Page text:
Short exams also fit my design goals. There’s no need to belabor an examination. As long as it’s accurate, it should be as short as possible. Once again, I imagined how it would be if, through some horrible clerical error, I was forced to take the class myself. I knew I would be able to ace the exam in about 15 minutes, so I wouldn’t be forced to waste more than a tiny amount of time. That’s how it should be.

Running exams online also gave us huge benefits on the backend. Exams were incredibly simple to grade. Once all the scores were in, I would take the exam myself, putting in all the right answers and writing ANSWER KEY in the name field at the end. Then, when Liz downloaded all the responses for grading, she could just use Excel functions to compare each of their answers to the responses I put for the answer key, and automatically assign points that way. There were always a few short-answer questions to grade by hand, but the majority of the grading, for every single student, could be accomplished in just a few minutes.

And unlike working with scantron or paper forms, there is no headache when it comes to digitizing the results. Answers and scores were in a spreadsheet from the beginning.

It was easy to make answer keys for the same reason. Admittedly I didn’t know this at first — all the credit goes to Liz. It turns out that you can make Qualtrics generate a PDF of all the answers given by a specific person, so all we had to do was get it to spit out the ANSWER KEY responses and, surprise, there was the answer key. Again your mileage may vary, but online systems can be very powerful.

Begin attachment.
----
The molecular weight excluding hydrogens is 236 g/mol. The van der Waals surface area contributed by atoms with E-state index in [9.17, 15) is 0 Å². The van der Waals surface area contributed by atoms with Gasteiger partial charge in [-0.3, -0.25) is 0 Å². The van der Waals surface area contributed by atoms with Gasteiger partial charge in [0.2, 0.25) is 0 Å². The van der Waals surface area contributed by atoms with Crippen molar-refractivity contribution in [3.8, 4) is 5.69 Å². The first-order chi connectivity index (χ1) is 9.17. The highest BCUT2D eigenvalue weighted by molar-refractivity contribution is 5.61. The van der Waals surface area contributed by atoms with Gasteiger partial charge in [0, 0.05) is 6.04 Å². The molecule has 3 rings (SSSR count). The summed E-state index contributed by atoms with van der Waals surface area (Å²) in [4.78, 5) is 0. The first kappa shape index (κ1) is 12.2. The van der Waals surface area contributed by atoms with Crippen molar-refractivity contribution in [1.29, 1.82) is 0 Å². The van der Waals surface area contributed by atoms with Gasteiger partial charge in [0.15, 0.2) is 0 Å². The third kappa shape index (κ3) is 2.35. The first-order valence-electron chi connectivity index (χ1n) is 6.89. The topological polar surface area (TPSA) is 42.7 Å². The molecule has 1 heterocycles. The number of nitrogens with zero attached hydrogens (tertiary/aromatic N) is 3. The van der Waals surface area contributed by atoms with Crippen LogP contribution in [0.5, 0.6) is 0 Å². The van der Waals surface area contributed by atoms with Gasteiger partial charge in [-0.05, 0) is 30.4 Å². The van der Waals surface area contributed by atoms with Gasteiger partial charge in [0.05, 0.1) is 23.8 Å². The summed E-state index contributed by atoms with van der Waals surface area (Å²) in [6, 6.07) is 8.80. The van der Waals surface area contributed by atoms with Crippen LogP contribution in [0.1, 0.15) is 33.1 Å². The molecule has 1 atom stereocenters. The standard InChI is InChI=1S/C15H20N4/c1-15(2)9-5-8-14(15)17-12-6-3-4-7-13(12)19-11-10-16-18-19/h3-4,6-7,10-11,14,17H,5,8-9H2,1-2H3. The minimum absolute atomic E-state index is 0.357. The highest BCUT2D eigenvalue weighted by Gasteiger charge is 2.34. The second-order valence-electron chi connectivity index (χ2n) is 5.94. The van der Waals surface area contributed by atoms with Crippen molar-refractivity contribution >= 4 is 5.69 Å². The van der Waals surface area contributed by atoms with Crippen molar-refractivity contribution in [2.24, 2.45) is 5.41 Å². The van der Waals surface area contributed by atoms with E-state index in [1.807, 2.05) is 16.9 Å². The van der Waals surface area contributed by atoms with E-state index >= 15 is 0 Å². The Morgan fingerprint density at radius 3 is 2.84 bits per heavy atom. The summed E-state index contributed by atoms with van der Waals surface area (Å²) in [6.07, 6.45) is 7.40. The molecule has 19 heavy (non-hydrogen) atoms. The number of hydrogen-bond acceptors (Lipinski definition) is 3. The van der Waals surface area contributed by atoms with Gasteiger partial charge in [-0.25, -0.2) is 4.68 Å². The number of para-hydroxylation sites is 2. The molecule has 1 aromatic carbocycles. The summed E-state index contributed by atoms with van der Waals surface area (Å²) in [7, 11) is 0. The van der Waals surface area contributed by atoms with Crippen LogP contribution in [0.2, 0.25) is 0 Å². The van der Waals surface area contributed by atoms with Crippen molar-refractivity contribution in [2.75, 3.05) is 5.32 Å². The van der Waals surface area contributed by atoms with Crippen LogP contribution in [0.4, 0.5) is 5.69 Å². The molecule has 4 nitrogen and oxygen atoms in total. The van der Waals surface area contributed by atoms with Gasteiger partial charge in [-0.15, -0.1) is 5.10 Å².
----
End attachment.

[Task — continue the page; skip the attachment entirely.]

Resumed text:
The online format does offer students the opportunity to cheat. But as I already mentioned, I don’t think they did, and I don’t think it would matter either way. There are things you could do to help prevent this, if you were worried, like giving a narrower exam window or putting out multiple versions of the exam to prevent crosstalk, the sorts of things we already do in the classroom. You could make projects a bigger part of their grade. But I think it’s to everyone’s advantage to trust the students.

With a well-designed exam, it will be easier to learn the material than it will be to cheat. The same goes for open notes. If you make a good exam, it will actually be quicker for students to leave their notes closed.

5. What I Didn’t Get To

I got to put almost everything I wanted to in this course, but there were a few things I missed.

I’ve always wanted there to be a bigger role for teams, but the teams in this class didn’t work very well. It seems like there should be ways to encourage students to help one another out, reward them for working together. But all the ideas that come to mind, like giving students bonus points for helping their teammates, have obvious problems. So while I want to incentivize teamwork and peer support, I haven’t come up with a way to make it happen yet.